Wab Kinew, University of Winnipeg's director of indigenous inclusion, is seriously considering a run for chief of the Assembly of First Nations.

Kinew, 32, told CBC News on Tuesday morning he has yet to make a decision and so "it would be premature to give an interview."

However, he's already getting a lot of support on social media, with people offering their support and encouragement and saying he is on a trajectory to one day become Canada's prime minister.

Others have expressed disappointment though, because they would rather see him take a shot as the next premier of Manitoba.

The feedback prompted Kinew to post the following message on Twitter:

Wab Kinew‏@WabKinew

Miigwech, Nia:wen, Welalin, Hiy Hiy, Mahsi, Merci & thanks to everyone offering support, challenges & questions

Kinew said his family comes first and he wouldn't get involved in a career in public service without his family's support.

"I think at the end of the day we all want a few things in common,” said Kinew. “We want good things for our children, we want our languages and cultures to be strong again and we want self-determination for the local communities."

Kinew admits while he has experience in education, the media and public speaking, it would be a big step.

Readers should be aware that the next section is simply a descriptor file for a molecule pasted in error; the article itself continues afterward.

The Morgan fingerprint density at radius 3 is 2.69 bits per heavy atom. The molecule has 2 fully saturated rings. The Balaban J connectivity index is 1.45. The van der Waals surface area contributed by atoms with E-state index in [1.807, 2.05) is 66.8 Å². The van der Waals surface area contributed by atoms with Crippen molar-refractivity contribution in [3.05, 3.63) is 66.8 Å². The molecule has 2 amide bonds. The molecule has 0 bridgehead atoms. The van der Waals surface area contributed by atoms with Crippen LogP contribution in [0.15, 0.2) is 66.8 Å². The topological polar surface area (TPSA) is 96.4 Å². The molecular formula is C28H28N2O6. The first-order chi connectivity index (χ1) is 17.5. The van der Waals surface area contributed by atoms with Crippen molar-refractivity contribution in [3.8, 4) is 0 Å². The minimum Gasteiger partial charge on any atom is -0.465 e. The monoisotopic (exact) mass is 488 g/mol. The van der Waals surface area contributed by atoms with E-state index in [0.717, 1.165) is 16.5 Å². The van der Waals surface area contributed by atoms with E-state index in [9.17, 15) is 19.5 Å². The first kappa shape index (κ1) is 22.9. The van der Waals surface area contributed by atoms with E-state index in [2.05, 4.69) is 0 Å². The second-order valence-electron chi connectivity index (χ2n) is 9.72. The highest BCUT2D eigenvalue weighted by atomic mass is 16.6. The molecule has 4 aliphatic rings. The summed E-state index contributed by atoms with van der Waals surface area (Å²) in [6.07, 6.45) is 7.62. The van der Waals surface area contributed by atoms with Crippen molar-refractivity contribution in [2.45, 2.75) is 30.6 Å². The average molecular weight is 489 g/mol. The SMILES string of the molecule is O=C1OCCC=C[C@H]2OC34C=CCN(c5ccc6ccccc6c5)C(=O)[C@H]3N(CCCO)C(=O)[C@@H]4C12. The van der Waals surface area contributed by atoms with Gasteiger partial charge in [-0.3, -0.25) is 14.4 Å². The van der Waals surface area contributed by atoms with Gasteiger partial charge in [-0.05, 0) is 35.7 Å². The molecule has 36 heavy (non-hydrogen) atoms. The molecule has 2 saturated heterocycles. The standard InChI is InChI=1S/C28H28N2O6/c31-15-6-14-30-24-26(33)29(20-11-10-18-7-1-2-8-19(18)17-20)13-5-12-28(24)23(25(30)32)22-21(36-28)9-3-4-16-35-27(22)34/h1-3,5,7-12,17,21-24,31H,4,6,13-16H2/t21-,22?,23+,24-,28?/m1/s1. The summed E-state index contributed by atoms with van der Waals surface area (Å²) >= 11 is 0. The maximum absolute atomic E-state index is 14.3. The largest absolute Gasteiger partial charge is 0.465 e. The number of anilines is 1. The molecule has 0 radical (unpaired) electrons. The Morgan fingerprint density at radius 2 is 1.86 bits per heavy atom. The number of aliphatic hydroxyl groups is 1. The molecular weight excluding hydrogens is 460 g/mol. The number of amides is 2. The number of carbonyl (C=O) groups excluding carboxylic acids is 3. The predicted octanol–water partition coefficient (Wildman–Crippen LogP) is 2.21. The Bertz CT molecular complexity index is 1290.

"In terms of it being a big jump, yes it is. I can say that I have been prepared for this. My elders, my parents, my community has kind of shepherded me to be a leader. The question is, is now the time for me to lead?"

A man who wears many hats, Kinew is a rapper, a former CBC News reporter who also hosted the weekly arts magazine radio show The 204, and the national documentary series 8th Fire.

He currently hosts the documentary TV program Fault Lines on Al Jazeera America, has written extensively about issues affecting First Nations people in newspapers across Canada, and has won an Aboriginal People's Choice Music Award for his hip-hop music. 

In 2012, Postmedia News named him one of "Nine Aboriginal movers and shakers you should know."

Originally from the Onigaming First Nation in Northwestern Ontario, Kinew is the son of Tobasonakwut Kinew, a former local and regional chief and a professor of indigenous governance at the University of Winnipeg who died in 2012.

The position of AFN chief was made vacant when Shawn Atleo stepped down on May 2 amid controversy over Bill C-33, the First Nations Control of First Nations Education Act.

The federal government bill has divided aboriginal chiefs, and Atleo had faced calls for his ouster on social media and criticism from some regional chiefs over his support for the overhaul. When he resigned, he said he was no longer willing to be a "lightning rod" for criticism of the bill.

Atleo was first elected in 2009 and re-elected in 2012.